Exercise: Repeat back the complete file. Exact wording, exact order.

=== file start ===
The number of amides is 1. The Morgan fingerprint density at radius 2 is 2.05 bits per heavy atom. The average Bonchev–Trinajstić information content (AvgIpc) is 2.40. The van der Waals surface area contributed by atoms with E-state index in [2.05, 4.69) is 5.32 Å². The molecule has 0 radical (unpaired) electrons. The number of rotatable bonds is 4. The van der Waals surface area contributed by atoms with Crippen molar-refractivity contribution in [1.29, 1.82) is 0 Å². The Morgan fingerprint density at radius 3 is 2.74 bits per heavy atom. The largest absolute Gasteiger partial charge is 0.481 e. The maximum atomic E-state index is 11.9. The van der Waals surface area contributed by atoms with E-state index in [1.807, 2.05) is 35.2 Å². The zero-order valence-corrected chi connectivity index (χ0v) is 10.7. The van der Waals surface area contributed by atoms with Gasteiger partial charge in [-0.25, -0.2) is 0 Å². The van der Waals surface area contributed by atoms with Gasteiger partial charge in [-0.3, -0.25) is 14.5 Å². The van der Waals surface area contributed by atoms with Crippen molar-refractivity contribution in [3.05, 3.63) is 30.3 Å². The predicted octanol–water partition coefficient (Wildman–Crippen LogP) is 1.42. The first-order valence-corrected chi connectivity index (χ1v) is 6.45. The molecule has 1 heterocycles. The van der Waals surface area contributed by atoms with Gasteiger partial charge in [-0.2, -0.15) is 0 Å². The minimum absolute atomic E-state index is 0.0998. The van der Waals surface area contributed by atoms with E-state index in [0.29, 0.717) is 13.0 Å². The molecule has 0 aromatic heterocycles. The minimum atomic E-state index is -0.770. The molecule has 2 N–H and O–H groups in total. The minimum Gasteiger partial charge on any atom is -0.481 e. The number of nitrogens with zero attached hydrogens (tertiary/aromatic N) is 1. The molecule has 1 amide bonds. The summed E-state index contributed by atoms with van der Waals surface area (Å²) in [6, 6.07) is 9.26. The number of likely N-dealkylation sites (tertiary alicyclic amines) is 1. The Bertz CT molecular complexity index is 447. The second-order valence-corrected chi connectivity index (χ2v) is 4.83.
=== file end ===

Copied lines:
The number of amides is 1. The Morgan fingerprint density at radius 2 is 2.05 bits per heavy atom. The average Bonchev–Trinajstić information content (AvgIpc) is 2.40. The van der Waals surface area contributed by atoms with E-state index in [2.05, 4.69) is 5.32 Å². The molecule has 0 radical (unpaired) electrons. The number of rotatable bonds is 4. The van der Waals surface area contributed by atoms with Crippen molar-refractivity contribution in [1.29, 1.82) is 0 Å². The Morgan fingerprint density at radius 3 is 2.74 bits per heavy atom. The largest absolute Gasteiger partial charge is 0.481 e. The maximum atomic E-state index is 11.9. The van der Waals surface area contributed by atoms with E-state index in [1.807, 2.05) is 35.2 Å². The zero-order valence-corrected chi connectivity index (χ0v) is 10.7. The van der Waals surface area contributed by atoms with Gasteiger partial charge in [-0.25, -0.2) is 0 Å². The van der Waals surface area contributed by atoms with Gasteiger partial charge in [-0.3, -0.25) is 14.5 Å². The van der Waals surface area contributed by atoms with Crippen molar-refractivity contribution in [3.05, 3.63) is 30.3 Å². The predicted octanol–water partition coefficient (Wildman–Crippen LogP) is 1.42. The first-order valence-corrected chi connectivity index (χ1v) is 6.45. The molecule has 1 heterocycles. The van der Waals surface area contributed by atoms with Gasteiger partial charge in [-0.2, -0.15) is 0 Å². The minimum absolute atomic E-state index is 0.0998. The van der Waals surface area contributed by atoms with E-state index in [0.29, 0.717) is 13.0 Å². The molecule has 0 aromatic heterocycles. The minimum atomic E-state index is -0.770. The molecule has 2 N–H and O–H groups in total. The minimum Gasteiger partial charge on any atom is -0.481 e. The number of nitrogens with zero attached hydrogens (tertiary/aromatic N) is 1. The molecule has 1 amide bonds. The summed E-state index contributed by atoms with van der Waals surface area (Å²) in [6, 6.07) is 9.26. The number of likely N-dealkylation sites (tertiary alicyclic amines) is 1. The Bertz CT molecular complexity index is 447. The second-order valence-corrected chi connectivity index (χ2v) is 4.83.